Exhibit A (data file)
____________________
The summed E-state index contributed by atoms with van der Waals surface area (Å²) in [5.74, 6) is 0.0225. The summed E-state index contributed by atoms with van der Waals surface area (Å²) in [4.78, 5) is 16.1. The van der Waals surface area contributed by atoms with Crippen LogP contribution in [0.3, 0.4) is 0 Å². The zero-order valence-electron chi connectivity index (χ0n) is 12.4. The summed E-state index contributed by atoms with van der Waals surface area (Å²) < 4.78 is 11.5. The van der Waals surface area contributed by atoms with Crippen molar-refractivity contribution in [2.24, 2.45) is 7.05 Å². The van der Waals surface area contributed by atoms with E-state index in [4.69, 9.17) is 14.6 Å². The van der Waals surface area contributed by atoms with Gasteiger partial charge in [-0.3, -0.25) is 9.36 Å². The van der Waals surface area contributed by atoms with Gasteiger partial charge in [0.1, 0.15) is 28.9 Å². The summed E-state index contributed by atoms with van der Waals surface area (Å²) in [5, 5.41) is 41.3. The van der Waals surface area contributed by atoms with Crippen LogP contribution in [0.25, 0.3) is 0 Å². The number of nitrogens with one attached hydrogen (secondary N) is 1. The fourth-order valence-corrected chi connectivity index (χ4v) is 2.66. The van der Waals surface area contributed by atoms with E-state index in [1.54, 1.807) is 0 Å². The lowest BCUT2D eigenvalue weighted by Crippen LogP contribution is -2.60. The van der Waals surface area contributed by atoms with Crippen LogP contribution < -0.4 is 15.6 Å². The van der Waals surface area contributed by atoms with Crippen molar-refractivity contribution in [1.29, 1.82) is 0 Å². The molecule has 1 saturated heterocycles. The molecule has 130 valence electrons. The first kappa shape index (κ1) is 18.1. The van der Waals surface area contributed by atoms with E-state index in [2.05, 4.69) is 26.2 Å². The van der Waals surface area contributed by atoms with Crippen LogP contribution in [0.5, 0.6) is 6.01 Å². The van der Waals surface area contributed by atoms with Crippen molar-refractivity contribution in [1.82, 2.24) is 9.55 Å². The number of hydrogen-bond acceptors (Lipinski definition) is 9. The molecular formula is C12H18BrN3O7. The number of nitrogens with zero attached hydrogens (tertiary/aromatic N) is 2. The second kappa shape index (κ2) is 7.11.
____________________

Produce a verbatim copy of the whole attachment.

The summed E-state index contributed by atoms with van der Waals surface area (Å²) in [5.74, 6) is 0.0225. The summed E-state index contributed by atoms with van der Waals surface area (Å²) in [4.78, 5) is 16.1. The van der Waals surface area contributed by atoms with Crippen LogP contribution in [0.3, 0.4) is 0 Å². The zero-order valence-electron chi connectivity index (χ0n) is 12.4. The summed E-state index contributed by atoms with van der Waals surface area (Å²) < 4.78 is 11.5. The van der Waals surface area contributed by atoms with Crippen molar-refractivity contribution in [2.24, 2.45) is 7.05 Å². The van der Waals surface area contributed by atoms with E-state index in [4.69, 9.17) is 14.6 Å². The van der Waals surface area contributed by atoms with Gasteiger partial charge in [-0.3, -0.25) is 9.36 Å². The van der Waals surface area contributed by atoms with Gasteiger partial charge in [0.1, 0.15) is 28.9 Å². The summed E-state index contributed by atoms with van der Waals surface area (Å²) in [5, 5.41) is 41.3. The van der Waals surface area contributed by atoms with Crippen LogP contribution in [0.25, 0.3) is 0 Å². The number of nitrogens with one attached hydrogen (secondary N) is 1. The fourth-order valence-corrected chi connectivity index (χ4v) is 2.66. The van der Waals surface area contributed by atoms with E-state index in [1.54, 1.807) is 0 Å². The lowest BCUT2D eigenvalue weighted by Crippen LogP contribution is -2.60. The van der Waals surface area contributed by atoms with Crippen LogP contribution < -0.4 is 15.6 Å². The van der Waals surface area contributed by atoms with Crippen molar-refractivity contribution in [1.29, 1.82) is 0 Å². The molecule has 1 saturated heterocycles. The molecule has 130 valence electrons. The first kappa shape index (κ1) is 18.1. The van der Waals surface area contributed by atoms with E-state index in [2.05, 4.69) is 26.2 Å². The van der Waals surface area contributed by atoms with Crippen LogP contribution in [0.5, 0.6) is 6.01 Å². The van der Waals surface area contributed by atoms with Crippen molar-refractivity contribution in [1.82, 2.24) is 9.55 Å². The number of hydrogen-bond acceptors (Lipinski definition) is 9. The molecular formula is C12H18BrN3O7. The number of nitrogens with zero attached hydrogens (tertiary/aromatic N) is 2. The second kappa shape index (κ2) is 7.11.